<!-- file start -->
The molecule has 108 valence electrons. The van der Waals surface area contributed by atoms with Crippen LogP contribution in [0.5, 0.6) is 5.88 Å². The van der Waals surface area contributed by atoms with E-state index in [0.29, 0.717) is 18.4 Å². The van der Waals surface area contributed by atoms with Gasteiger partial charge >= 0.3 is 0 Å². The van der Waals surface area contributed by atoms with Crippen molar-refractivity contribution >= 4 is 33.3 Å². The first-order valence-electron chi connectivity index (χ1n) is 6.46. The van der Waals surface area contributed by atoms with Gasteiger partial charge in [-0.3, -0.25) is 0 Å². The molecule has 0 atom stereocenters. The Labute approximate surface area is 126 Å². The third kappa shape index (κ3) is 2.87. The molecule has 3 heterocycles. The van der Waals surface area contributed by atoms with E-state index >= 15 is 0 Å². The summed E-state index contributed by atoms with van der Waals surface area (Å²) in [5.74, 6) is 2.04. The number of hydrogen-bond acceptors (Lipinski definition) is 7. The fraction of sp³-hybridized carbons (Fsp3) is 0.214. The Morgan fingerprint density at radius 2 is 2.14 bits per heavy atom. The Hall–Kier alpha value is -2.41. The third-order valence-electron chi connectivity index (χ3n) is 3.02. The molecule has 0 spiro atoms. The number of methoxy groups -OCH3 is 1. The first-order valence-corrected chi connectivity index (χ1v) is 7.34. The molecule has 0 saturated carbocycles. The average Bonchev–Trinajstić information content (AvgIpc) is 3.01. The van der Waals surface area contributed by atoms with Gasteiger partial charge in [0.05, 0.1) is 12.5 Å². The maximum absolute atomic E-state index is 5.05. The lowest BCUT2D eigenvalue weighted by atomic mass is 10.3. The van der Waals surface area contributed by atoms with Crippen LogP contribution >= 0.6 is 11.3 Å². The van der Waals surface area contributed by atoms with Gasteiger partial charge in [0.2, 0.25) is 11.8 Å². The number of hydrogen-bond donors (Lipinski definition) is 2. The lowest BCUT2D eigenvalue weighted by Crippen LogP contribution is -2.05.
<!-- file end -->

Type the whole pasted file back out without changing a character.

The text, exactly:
The molecule has 108 valence electrons. The van der Waals surface area contributed by atoms with Crippen LogP contribution in [0.5, 0.6) is 5.88 Å². The van der Waals surface area contributed by atoms with E-state index in [0.29, 0.717) is 18.4 Å². The van der Waals surface area contributed by atoms with Gasteiger partial charge >= 0.3 is 0 Å². The van der Waals surface area contributed by atoms with Crippen molar-refractivity contribution >= 4 is 33.3 Å². The first-order valence-electron chi connectivity index (χ1n) is 6.46. The van der Waals surface area contributed by atoms with Gasteiger partial charge in [-0.3, -0.25) is 0 Å². The molecule has 0 atom stereocenters. The Labute approximate surface area is 126 Å². The third kappa shape index (κ3) is 2.87. The molecule has 3 heterocycles. The van der Waals surface area contributed by atoms with E-state index >= 15 is 0 Å². The summed E-state index contributed by atoms with van der Waals surface area (Å²) in [5.74, 6) is 2.04. The number of hydrogen-bond acceptors (Lipinski definition) is 7. The fraction of sp³-hybridized carbons (Fsp3) is 0.214. The Morgan fingerprint density at radius 2 is 2.14 bits per heavy atom. The Hall–Kier alpha value is -2.41. The third-order valence-electron chi connectivity index (χ3n) is 3.02. The molecule has 0 spiro atoms. The number of methoxy groups -OCH3 is 1. The first-order valence-corrected chi connectivity index (χ1v) is 7.34. The molecule has 0 saturated carbocycles. The average Bonchev–Trinajstić information content (AvgIpc) is 3.01. The van der Waals surface area contributed by atoms with Gasteiger partial charge in [0.05, 0.1) is 12.5 Å². The maximum absolute atomic E-state index is 5.05. The lowest BCUT2D eigenvalue weighted by atomic mass is 10.3. The van der Waals surface area contributed by atoms with Crippen LogP contribution >= 0.6 is 11.3 Å². The van der Waals surface area contributed by atoms with Gasteiger partial charge in [0.2, 0.25) is 11.8 Å². The number of hydrogen-bond donors (Lipinski definition) is 2. The lowest BCUT2D eigenvalue weighted by Crippen LogP contribution is -2.05.